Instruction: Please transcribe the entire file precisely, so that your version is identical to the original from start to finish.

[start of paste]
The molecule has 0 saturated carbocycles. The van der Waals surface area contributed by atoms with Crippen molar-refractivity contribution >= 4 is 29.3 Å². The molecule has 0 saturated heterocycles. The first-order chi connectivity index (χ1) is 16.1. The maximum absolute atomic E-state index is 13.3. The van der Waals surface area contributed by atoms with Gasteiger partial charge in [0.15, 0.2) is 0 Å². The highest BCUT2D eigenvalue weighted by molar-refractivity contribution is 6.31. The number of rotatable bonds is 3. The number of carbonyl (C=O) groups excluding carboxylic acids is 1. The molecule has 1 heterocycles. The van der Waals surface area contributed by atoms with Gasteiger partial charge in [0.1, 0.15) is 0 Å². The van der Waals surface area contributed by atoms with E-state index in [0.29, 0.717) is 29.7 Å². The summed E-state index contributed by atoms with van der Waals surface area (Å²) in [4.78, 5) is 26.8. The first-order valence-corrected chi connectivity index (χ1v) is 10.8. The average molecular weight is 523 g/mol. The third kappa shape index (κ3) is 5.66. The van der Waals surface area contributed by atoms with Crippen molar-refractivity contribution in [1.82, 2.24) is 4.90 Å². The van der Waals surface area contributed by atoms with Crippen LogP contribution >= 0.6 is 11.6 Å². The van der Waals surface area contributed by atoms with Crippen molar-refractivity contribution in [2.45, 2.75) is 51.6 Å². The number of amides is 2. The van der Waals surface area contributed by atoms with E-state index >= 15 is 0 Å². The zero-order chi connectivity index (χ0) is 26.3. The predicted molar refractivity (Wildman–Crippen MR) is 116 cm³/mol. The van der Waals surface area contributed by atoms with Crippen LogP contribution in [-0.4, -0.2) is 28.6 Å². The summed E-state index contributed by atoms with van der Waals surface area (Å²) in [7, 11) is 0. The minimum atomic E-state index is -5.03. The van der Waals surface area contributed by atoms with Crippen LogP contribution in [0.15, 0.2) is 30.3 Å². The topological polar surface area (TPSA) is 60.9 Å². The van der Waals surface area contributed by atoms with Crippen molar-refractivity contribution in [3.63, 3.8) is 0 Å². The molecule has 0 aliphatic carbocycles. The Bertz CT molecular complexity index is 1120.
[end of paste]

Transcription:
The molecule has 0 saturated carbocycles. The van der Waals surface area contributed by atoms with Crippen molar-refractivity contribution >= 4 is 29.3 Å². The molecule has 0 saturated heterocycles. The first-order chi connectivity index (χ1) is 16.1. The maximum absolute atomic E-state index is 13.3. The van der Waals surface area contributed by atoms with Gasteiger partial charge in [0.15, 0.2) is 0 Å². The highest BCUT2D eigenvalue weighted by molar-refractivity contribution is 6.31. The number of rotatable bonds is 3. The number of carbonyl (C=O) groups excluding carboxylic acids is 1. The molecule has 1 heterocycles. The van der Waals surface area contributed by atoms with Gasteiger partial charge in [0.1, 0.15) is 0 Å². The van der Waals surface area contributed by atoms with E-state index in [0.29, 0.717) is 29.7 Å². The summed E-state index contributed by atoms with van der Waals surface area (Å²) in [4.78, 5) is 26.8. The first-order valence-corrected chi connectivity index (χ1v) is 10.8. The average molecular weight is 523 g/mol. The third kappa shape index (κ3) is 5.66. The van der Waals surface area contributed by atoms with Crippen molar-refractivity contribution in [1.82, 2.24) is 4.90 Å². The van der Waals surface area contributed by atoms with Crippen LogP contribution >= 0.6 is 11.6 Å². The van der Waals surface area contributed by atoms with Crippen molar-refractivity contribution in [2.45, 2.75) is 51.6 Å². The number of amides is 2. The van der Waals surface area contributed by atoms with E-state index >= 15 is 0 Å². The zero-order chi connectivity index (χ0) is 26.3. The predicted molar refractivity (Wildman–Crippen MR) is 116 cm³/mol. The van der Waals surface area contributed by atoms with Crippen LogP contribution in [-0.4, -0.2) is 28.6 Å². The summed E-state index contributed by atoms with van der Waals surface area (Å²) in [7, 11) is 0. The minimum atomic E-state index is -5.03. The van der Waals surface area contributed by atoms with Crippen LogP contribution in [0.15, 0.2) is 30.3 Å². The topological polar surface area (TPSA) is 60.9 Å². The van der Waals surface area contributed by atoms with Crippen molar-refractivity contribution in [3.63, 3.8) is 0 Å². The molecule has 0 aliphatic carbocycles. The Bertz CT molecular complexity index is 1120.